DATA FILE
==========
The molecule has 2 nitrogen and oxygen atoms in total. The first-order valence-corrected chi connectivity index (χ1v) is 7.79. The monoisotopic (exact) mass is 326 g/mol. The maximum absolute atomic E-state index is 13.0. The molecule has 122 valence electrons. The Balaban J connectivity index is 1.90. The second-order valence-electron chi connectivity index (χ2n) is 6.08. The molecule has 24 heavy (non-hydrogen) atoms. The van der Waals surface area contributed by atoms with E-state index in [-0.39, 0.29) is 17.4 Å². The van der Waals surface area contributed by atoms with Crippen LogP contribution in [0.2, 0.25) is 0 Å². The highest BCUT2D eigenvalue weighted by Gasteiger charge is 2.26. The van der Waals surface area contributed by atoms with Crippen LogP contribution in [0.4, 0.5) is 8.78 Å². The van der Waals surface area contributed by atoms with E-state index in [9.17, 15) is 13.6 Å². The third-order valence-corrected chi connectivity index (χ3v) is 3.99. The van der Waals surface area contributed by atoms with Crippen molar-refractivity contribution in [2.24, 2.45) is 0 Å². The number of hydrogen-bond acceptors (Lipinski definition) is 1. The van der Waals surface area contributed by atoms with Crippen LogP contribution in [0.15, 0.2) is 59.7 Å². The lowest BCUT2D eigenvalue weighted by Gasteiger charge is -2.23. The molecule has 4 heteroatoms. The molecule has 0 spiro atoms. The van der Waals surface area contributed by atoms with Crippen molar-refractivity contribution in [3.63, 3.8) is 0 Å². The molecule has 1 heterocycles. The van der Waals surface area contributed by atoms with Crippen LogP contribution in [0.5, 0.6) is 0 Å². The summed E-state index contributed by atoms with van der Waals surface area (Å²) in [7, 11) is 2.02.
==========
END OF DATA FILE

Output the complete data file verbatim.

The molecule has 2 nitrogen and oxygen atoms in total. The first-order valence-corrected chi connectivity index (χ1v) is 7.79. The monoisotopic (exact) mass is 326 g/mol. The maximum absolute atomic E-state index is 13.0. The molecule has 122 valence electrons. The Balaban J connectivity index is 1.90. The second-order valence-electron chi connectivity index (χ2n) is 6.08. The molecule has 24 heavy (non-hydrogen) atoms. The van der Waals surface area contributed by atoms with E-state index in [-0.39, 0.29) is 17.4 Å². The van der Waals surface area contributed by atoms with Crippen LogP contribution in [0.2, 0.25) is 0 Å². The highest BCUT2D eigenvalue weighted by Gasteiger charge is 2.26. The van der Waals surface area contributed by atoms with Crippen LogP contribution in [0.4, 0.5) is 8.78 Å². The van der Waals surface area contributed by atoms with E-state index in [9.17, 15) is 13.6 Å². The third-order valence-corrected chi connectivity index (χ3v) is 3.99. The van der Waals surface area contributed by atoms with Crippen molar-refractivity contribution in [2.24, 2.45) is 0 Å². The number of hydrogen-bond acceptors (Lipinski definition) is 1. The van der Waals surface area contributed by atoms with Crippen LogP contribution in [0.15, 0.2) is 59.7 Å². The lowest BCUT2D eigenvalue weighted by Gasteiger charge is -2.23. The molecule has 4 heteroatoms. The molecule has 0 spiro atoms. The van der Waals surface area contributed by atoms with Crippen molar-refractivity contribution in [3.63, 3.8) is 0 Å². The molecule has 1 heterocycles. The van der Waals surface area contributed by atoms with Crippen LogP contribution in [0.5, 0.6) is 0 Å². The summed E-state index contributed by atoms with van der Waals surface area (Å²) in [7, 11) is 2.02.